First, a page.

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Equitable Liability of Strangers

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kazzasingh's version from 2018-05-03 08:55

Section

Question Answer
Barnes v Addy [1874] Lord Selborne stressed the need to protect agents who act for trusts where they have acted honestly and within the terms of their agency.
Mara v Browne (1896)"ʺIf one, not being a trustee and not having authority from a trustee, takes upon himself to intermeddle with the trust matters or to do acts characteristic of the office of trustee, he may thereby make himself what is called in law a trustee of his own wrong — i.e. a trustee de son tort, or, as it is also termed, a constructive trustee"ʺ
Bank of Credit and Commerce International (Overseas) Ltd v Akindele [2001]A recipient will only be personally liable if his knowledge at any stage rendered it unconscionable to retain the trust assets he had received
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Knowing

Question Answer
Re Montagu’s ST [1987]Memory --> A stranger will not be taken to have knowledge ‘of a fact he once knew but has genuinely forgotten’
Agip (Africa) Ltd v JacksonKnowledge acquired after receipt --> Millett J stated that a recipient would not be liable as a constructive trustee for knowing receipt until they know about the breach of trust.
Carl Zeiss Stiftung v Herbert Smith & Co. [1969]Rumour --> knowledge that a trust is being claimed in litigation is generally insufficient to found liability.
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Degrees of knowledge --> Baden v Société Générale [1983]

Question Answer
(A)Actual knowledge
(B) Manifest Shipping Co [2003]Wilfully shutting one’s eyes to the obvious --> such knowledge requires ‘a conscious reason for blinding the eye. There must be at least a suspicion of a truth about which you do not want to know and which you refuse to investigate’
(C)Wilfully and recklessly failing to make such enquiries as an honest and reasonable man would make
(D)Knowledge of circumstances which would indicate the facts to an honest or reasonable man
(E)Knowledge of circumstances which would have put an honest and reasonable man on enquiry
Eagle Trust Plc v SBC Securities Ltd [1992]Critical commentary --> liability based upon constructive knowledge of the Baden types (d) and (e) would be inappropriate to commercial transactions because the basis of commercial transactions should be trust and not suspicion
Agip (Africa) Ltd v JacksonReceipt --> The recipient must have received the property for his own use and benefit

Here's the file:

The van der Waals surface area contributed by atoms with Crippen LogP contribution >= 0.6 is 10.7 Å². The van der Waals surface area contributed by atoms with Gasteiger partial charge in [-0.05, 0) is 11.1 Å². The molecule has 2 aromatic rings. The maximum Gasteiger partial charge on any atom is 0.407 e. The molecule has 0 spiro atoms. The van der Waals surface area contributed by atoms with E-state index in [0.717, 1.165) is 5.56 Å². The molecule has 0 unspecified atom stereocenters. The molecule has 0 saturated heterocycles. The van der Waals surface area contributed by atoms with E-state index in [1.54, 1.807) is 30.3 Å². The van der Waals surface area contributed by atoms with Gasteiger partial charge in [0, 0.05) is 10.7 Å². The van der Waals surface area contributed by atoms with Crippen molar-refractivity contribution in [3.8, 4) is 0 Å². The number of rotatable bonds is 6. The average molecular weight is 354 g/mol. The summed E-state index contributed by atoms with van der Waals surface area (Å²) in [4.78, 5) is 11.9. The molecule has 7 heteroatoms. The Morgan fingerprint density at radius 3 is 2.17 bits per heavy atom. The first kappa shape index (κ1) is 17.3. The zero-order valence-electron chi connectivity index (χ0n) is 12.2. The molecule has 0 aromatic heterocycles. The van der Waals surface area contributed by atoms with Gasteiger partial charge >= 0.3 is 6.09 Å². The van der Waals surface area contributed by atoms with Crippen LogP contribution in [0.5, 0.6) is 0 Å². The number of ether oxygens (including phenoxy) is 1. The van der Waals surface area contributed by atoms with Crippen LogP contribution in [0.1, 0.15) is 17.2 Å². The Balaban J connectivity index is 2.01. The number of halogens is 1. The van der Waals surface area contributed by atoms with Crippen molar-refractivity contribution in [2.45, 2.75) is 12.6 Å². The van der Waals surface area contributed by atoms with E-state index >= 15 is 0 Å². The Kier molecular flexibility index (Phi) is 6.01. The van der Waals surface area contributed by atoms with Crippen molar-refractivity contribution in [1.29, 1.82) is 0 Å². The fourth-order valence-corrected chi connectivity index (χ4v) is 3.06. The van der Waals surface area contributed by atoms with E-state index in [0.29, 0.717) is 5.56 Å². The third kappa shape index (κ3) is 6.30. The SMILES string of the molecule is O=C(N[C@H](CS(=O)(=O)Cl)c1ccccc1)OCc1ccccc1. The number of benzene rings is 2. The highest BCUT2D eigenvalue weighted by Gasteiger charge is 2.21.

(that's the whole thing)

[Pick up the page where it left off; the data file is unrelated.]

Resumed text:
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Dishonest Assistance In (or Procurement of) a Breach of Trust

Question Answer
Agip (Africa) Ltd v Jackson‘The basis of the stranger’s liability is not receipt of trust property but participation in a fraud’.
Dubai Aluminium Co Ltd v. Salaam [2002]The similarity between equitable liability for dishonest assistance and tortious liability at common law tort has grown stronger with the recent acceptance by the House of Lords that the partners of a solicitor liable for dishonest assistance may be held vicariously liable where the acts of dishonest assistance was rendered in the ordinary course of the firm’s business
JD Wetherspoon Plc v Van de Berg & Co Ltd [2009]Trust --> There is no requirement for there to be trust property, and even if there were such a requirement, confidential information acquired by a fiduciary is capable of being trust property
Twinsectra Ltd v Yardley [2002]Dishonesty --> Since Tan (Barlow Clowes International Ltd (In Liquidation) v Eurotrust International Limited [2006]) it is clear that dishonesty is a necessary ingredient of liability for ‘knowing’ assistance. The test of ‘dishonesty’ is‘an objective standard’, but subjective considerations enter into this ‘objective test’. ‘When called upon to decide whether a person was acting honestly, a court will look at all the circumstances known to the third party at the time. The court will also have regard to the personal attributes of the third party such as his experience and intelligence and the reason why he acted as he did.’
Starglade Properties Ltd v Nash [2010]The objective standard ‘is applied to specific conduct of a specific individual possessing the knowledge and qualities he actually enjoyed’.
Cowan de Groot Properties Ltd v Eagle Trust plc [1992]Dishonesty is evidenced by ‘commercially unacceptable conduct in the particular context involved’
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